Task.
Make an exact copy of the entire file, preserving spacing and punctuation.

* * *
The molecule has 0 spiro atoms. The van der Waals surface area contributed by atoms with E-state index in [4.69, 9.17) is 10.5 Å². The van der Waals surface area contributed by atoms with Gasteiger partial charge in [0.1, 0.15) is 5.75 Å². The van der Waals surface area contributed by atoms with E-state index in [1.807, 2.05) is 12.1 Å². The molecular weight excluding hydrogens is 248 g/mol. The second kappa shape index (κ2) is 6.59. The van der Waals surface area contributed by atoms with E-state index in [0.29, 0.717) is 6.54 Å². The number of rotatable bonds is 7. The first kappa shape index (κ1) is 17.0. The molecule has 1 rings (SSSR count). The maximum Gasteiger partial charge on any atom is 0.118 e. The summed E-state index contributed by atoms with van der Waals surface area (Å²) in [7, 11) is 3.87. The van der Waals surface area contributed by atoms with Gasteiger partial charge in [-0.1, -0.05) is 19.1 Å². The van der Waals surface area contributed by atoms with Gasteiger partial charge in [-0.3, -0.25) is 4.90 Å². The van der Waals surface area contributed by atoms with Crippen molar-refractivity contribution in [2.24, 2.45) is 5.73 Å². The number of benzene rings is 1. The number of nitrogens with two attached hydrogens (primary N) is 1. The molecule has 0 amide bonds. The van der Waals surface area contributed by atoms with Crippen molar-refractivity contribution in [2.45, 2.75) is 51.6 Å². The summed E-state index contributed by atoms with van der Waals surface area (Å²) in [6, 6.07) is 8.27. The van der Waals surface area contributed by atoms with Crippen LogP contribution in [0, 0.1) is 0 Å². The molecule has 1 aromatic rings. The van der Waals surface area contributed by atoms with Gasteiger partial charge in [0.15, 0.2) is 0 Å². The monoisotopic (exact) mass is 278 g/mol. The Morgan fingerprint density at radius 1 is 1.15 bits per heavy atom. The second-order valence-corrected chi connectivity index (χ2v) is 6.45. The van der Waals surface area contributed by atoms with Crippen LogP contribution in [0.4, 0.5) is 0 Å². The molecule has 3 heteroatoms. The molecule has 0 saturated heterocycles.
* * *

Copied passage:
The molecule has 0 spiro atoms. The van der Waals surface area contributed by atoms with E-state index in [4.69, 9.17) is 10.5 Å². The van der Waals surface area contributed by atoms with Gasteiger partial charge in [0.1, 0.15) is 5.75 Å². The van der Waals surface area contributed by atoms with E-state index in [1.807, 2.05) is 12.1 Å². The molecular weight excluding hydrogens is 248 g/mol. The second kappa shape index (κ2) is 6.59. The van der Waals surface area contributed by atoms with E-state index in [0.29, 0.717) is 6.54 Å². The number of rotatable bonds is 7. The first kappa shape index (κ1) is 17.0. The molecule has 1 rings (SSSR count). The maximum Gasteiger partial charge on any atom is 0.118 e. The summed E-state index contributed by atoms with van der Waals surface area (Å²) in [7, 11) is 3.87. The van der Waals surface area contributed by atoms with Gasteiger partial charge in [-0.1, -0.05) is 19.1 Å². The van der Waals surface area contributed by atoms with Gasteiger partial charge in [-0.3, -0.25) is 4.90 Å². The van der Waals surface area contributed by atoms with Crippen molar-refractivity contribution in [2.24, 2.45) is 5.73 Å². The number of benzene rings is 1. The number of nitrogens with two attached hydrogens (primary N) is 1. The molecule has 0 amide bonds. The van der Waals surface area contributed by atoms with Crippen molar-refractivity contribution in [2.45, 2.75) is 51.6 Å². The summed E-state index contributed by atoms with van der Waals surface area (Å²) in [6, 6.07) is 8.27. The van der Waals surface area contributed by atoms with Crippen LogP contribution in [0, 0.1) is 0 Å². The molecule has 1 aromatic rings. The van der Waals surface area contributed by atoms with Gasteiger partial charge in [0.15, 0.2) is 0 Å². The monoisotopic (exact) mass is 278 g/mol. The Morgan fingerprint density at radius 1 is 1.15 bits per heavy atom. The second-order valence-corrected chi connectivity index (χ2v) is 6.45. The van der Waals surface area contributed by atoms with Crippen LogP contribution in [0.4, 0.5) is 0 Å². The molecule has 3 heteroatoms. The molecule has 0 saturated heterocycles.